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ROGER OF WENDOVER Flowers of history. The history of England from the descent of the saxons to A.D. 1235. vol.2


Sir John Froissart's Chronicles of England, France, Spain and the Ajoining Countries from the latter part of the reign of Edward II to the coronation of Henry IV in 12 volumes 

Chronicles of Enguerrand De Monstrelet (Sir John Froissart's Chronicles continuation) in 13 volumes 

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Flowers of history. The history of England from the descent of the saxons to A.D. 1235. vol.2
page 477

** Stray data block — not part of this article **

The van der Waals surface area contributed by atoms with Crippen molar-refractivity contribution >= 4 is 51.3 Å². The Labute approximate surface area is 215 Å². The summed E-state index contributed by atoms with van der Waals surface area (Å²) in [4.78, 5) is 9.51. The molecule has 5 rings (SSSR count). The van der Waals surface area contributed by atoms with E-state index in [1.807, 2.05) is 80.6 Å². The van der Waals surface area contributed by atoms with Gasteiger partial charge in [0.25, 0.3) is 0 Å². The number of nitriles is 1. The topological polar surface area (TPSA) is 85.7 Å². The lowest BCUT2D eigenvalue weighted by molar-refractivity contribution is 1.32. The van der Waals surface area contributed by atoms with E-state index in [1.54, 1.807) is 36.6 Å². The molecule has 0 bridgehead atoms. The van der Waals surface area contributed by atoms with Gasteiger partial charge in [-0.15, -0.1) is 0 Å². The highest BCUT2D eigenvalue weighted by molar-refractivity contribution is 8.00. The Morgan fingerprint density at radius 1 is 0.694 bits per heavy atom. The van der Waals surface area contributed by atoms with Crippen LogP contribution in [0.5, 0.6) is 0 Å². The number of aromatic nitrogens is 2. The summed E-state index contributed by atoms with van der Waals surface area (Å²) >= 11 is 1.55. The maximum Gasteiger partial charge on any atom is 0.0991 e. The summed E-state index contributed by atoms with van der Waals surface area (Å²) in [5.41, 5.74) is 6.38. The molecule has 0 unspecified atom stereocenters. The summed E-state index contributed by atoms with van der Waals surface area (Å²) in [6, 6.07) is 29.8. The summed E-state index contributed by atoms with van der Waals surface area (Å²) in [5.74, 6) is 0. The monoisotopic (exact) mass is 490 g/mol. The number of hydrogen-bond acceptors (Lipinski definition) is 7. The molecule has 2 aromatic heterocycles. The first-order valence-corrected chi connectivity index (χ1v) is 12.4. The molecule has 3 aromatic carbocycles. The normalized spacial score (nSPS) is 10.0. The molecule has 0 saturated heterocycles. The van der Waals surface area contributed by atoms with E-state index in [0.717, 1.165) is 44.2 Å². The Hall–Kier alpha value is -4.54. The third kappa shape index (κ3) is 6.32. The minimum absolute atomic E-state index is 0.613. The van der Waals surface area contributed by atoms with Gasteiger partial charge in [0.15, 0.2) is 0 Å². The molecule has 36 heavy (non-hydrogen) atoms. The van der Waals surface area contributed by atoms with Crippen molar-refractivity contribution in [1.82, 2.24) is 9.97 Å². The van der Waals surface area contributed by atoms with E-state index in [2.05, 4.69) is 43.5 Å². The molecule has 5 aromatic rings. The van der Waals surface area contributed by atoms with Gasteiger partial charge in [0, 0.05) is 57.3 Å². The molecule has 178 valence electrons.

The English king was at that time very anxious about his brother Richard, who was then in Gaseony carrying on the war, and longed for him to return homi'; but whilst the king was thus anxious about his brother and was wishing to assist him, messengers from his said brother rame to him telling him that he was safe and well, and that every thing went on favourably with him. Amongst the king's counsellors at that time was one master William, surnamed Pierepunt, an astronomer, who boldly declared before the king that if the French king attempted to fulfil the expedition he had entered upon, he either would not return alive, or would suffer great loss of his property and of his followers. The king was overjoyed at hearing this, and agreed to the plan of his counsellors. Of the death nf Richard bishop of Durham. In the same year Richard dc Marisco, bishop of Durham, when hastening with a great number of noisy lawyers to be at London on the appointed day to carry on the disgraceful cause against the monks, lodged in the convent at Peterborough, where, after a rich repast, he retired at night to his couch; and early in the morning, just as the sun was rising, his clerks entered his room for the purpose of waking him, when they found him dead ; they were all in the greatest consternation and kept his death a secret till the evening of that day. because he had died without confession and the viaticum ; they then told the dreadful event to the prior and monks of the convent, and then hastily constructed a litter and carried his body away to the church at Durham for burial. This prelate died on the first day of May, after holding his bishopric about nine years.* A circumstance connected with him we think ought not to be passed over in silence, which was, that about two years before his death, the late king John appeared one night in a vision to a certain * Paris inserts his epitaph as written by a monk of Durham : — " Culmina qui cupi ^ landes pompasene aiti ^ Est sedata si si me pensare veli Qui populos regi ' ^ memores super omnia si [ ,j 8 » Ojiod mors immi f ' non parct honore poti , Vohis pricposi similis fuernm in-ne sci Q,uod sum vos cri ) ad me correndo veni J

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